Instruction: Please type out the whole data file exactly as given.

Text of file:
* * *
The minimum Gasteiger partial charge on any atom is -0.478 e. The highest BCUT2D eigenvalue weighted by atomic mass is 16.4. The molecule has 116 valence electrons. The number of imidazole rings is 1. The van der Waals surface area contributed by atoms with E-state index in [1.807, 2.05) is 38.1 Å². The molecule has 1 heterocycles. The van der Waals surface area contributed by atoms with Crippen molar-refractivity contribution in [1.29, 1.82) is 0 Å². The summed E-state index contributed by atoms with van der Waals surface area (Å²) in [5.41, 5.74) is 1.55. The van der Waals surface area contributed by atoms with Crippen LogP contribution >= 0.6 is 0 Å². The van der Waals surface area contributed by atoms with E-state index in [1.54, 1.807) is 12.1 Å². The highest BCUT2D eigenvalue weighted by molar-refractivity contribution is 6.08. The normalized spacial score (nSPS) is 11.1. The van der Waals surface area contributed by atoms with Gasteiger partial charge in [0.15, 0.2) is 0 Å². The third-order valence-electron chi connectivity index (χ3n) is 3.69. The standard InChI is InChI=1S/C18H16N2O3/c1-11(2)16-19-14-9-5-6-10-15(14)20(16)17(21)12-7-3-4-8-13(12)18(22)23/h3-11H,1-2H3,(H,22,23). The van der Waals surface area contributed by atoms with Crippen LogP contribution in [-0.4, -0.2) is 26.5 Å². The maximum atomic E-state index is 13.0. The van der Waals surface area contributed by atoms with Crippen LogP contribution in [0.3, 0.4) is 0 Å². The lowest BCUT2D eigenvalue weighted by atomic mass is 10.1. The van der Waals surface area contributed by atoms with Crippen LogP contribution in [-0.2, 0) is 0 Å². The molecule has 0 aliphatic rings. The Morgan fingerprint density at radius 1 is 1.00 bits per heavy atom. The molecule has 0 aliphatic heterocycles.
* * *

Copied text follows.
The minimum Gasteiger partial charge on any atom is -0.478 e. The highest BCUT2D eigenvalue weighted by atomic mass is 16.4. The molecule has 116 valence electrons. The number of imidazole rings is 1. The van der Waals surface area contributed by atoms with E-state index in [1.807, 2.05) is 38.1 Å². The molecule has 1 heterocycles. The van der Waals surface area contributed by atoms with Crippen molar-refractivity contribution in [1.29, 1.82) is 0 Å². The summed E-state index contributed by atoms with van der Waals surface area (Å²) in [5.41, 5.74) is 1.55. The van der Waals surface area contributed by atoms with Crippen LogP contribution >= 0.6 is 0 Å². The van der Waals surface area contributed by atoms with E-state index in [1.54, 1.807) is 12.1 Å². The highest BCUT2D eigenvalue weighted by molar-refractivity contribution is 6.08. The normalized spacial score (nSPS) is 11.1. The van der Waals surface area contributed by atoms with Gasteiger partial charge in [0.15, 0.2) is 0 Å². The third-order valence-electron chi connectivity index (χ3n) is 3.69. The standard InChI is InChI=1S/C18H16N2O3/c1-11(2)16-19-14-9-5-6-10-15(14)20(16)17(21)12-7-3-4-8-13(12)18(22)23/h3-11H,1-2H3,(H,22,23). The van der Waals surface area contributed by atoms with Crippen LogP contribution in [-0.4, -0.2) is 26.5 Å². The maximum atomic E-state index is 13.0. The van der Waals surface area contributed by atoms with Crippen LogP contribution in [0.3, 0.4) is 0 Å². The lowest BCUT2D eigenvalue weighted by atomic mass is 10.1. The van der Waals surface area contributed by atoms with Crippen LogP contribution in [-0.2, 0) is 0 Å². The molecule has 0 aliphatic rings. The Morgan fingerprint density at radius 1 is 1.00 bits per heavy atom. The molecule has 0 aliphatic heterocycles.